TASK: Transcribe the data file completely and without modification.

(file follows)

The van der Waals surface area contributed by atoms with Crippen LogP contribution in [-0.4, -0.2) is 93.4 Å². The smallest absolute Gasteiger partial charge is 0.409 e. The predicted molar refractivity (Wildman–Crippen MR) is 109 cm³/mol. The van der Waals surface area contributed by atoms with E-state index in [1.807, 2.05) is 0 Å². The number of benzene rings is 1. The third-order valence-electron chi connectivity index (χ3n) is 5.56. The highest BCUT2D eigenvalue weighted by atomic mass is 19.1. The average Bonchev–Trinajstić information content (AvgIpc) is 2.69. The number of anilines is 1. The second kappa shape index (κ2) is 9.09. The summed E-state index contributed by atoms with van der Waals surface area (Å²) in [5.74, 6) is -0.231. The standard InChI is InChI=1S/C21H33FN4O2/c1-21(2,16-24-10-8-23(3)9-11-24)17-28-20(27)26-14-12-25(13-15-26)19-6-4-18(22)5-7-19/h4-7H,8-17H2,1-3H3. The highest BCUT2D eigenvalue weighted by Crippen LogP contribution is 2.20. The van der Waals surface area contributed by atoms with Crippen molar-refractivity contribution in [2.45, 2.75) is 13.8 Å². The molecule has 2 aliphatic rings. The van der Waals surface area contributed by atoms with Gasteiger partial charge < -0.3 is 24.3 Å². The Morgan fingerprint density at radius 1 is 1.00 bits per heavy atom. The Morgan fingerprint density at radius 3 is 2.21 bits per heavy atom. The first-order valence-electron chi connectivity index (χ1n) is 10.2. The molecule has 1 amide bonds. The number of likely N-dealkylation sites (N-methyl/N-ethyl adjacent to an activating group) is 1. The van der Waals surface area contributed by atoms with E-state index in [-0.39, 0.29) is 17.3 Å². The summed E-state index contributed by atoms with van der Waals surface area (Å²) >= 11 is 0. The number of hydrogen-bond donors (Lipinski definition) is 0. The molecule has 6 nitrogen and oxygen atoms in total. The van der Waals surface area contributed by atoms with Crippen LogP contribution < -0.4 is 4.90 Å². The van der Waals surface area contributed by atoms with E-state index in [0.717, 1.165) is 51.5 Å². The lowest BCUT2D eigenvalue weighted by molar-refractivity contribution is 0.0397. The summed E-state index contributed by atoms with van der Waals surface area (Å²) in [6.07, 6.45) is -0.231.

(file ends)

The van der Waals surface area contributed by atoms with Crippen LogP contribution in [-0.4, -0.2) is 93.4 Å². The smallest absolute Gasteiger partial charge is 0.409 e. The predicted molar refractivity (Wildman–Crippen MR) is 109 cm³/mol. The van der Waals surface area contributed by atoms with E-state index in [1.807, 2.05) is 0 Å². The number of benzene rings is 1. The third-order valence-electron chi connectivity index (χ3n) is 5.56. The highest BCUT2D eigenvalue weighted by atomic mass is 19.1. The average Bonchev–Trinajstić information content (AvgIpc) is 2.69. The number of anilines is 1. The second kappa shape index (κ2) is 9.09. The summed E-state index contributed by atoms with van der Waals surface area (Å²) in [5.74, 6) is -0.231. The standard InChI is InChI=1S/C21H33FN4O2/c1-21(2,16-24-10-8-23(3)9-11-24)17-28-20(27)26-14-12-25(13-15-26)19-6-4-18(22)5-7-19/h4-7H,8-17H2,1-3H3. The highest BCUT2D eigenvalue weighted by Crippen LogP contribution is 2.20. The van der Waals surface area contributed by atoms with Crippen molar-refractivity contribution in [2.45, 2.75) is 13.8 Å². The molecule has 2 aliphatic rings. The van der Waals surface area contributed by atoms with Gasteiger partial charge < -0.3 is 24.3 Å². The Morgan fingerprint density at radius 1 is 1.00 bits per heavy atom. The Morgan fingerprint density at radius 3 is 2.21 bits per heavy atom. The first-order valence-electron chi connectivity index (χ1n) is 10.2. The molecule has 1 amide bonds. The number of likely N-dealkylation sites (N-methyl/N-ethyl adjacent to an activating group) is 1. The van der Waals surface area contributed by atoms with E-state index in [-0.39, 0.29) is 17.3 Å². The summed E-state index contributed by atoms with van der Waals surface area (Å²) >= 11 is 0. The number of hydrogen-bond donors (Lipinski definition) is 0. The molecule has 6 nitrogen and oxygen atoms in total. The van der Waals surface area contributed by atoms with Crippen LogP contribution < -0.4 is 4.90 Å². The van der Waals surface area contributed by atoms with E-state index in [0.717, 1.165) is 51.5 Å². The lowest BCUT2D eigenvalue weighted by molar-refractivity contribution is 0.0397. The summed E-state index contributed by atoms with van der Waals surface area (Å²) in [6.07, 6.45) is -0.231.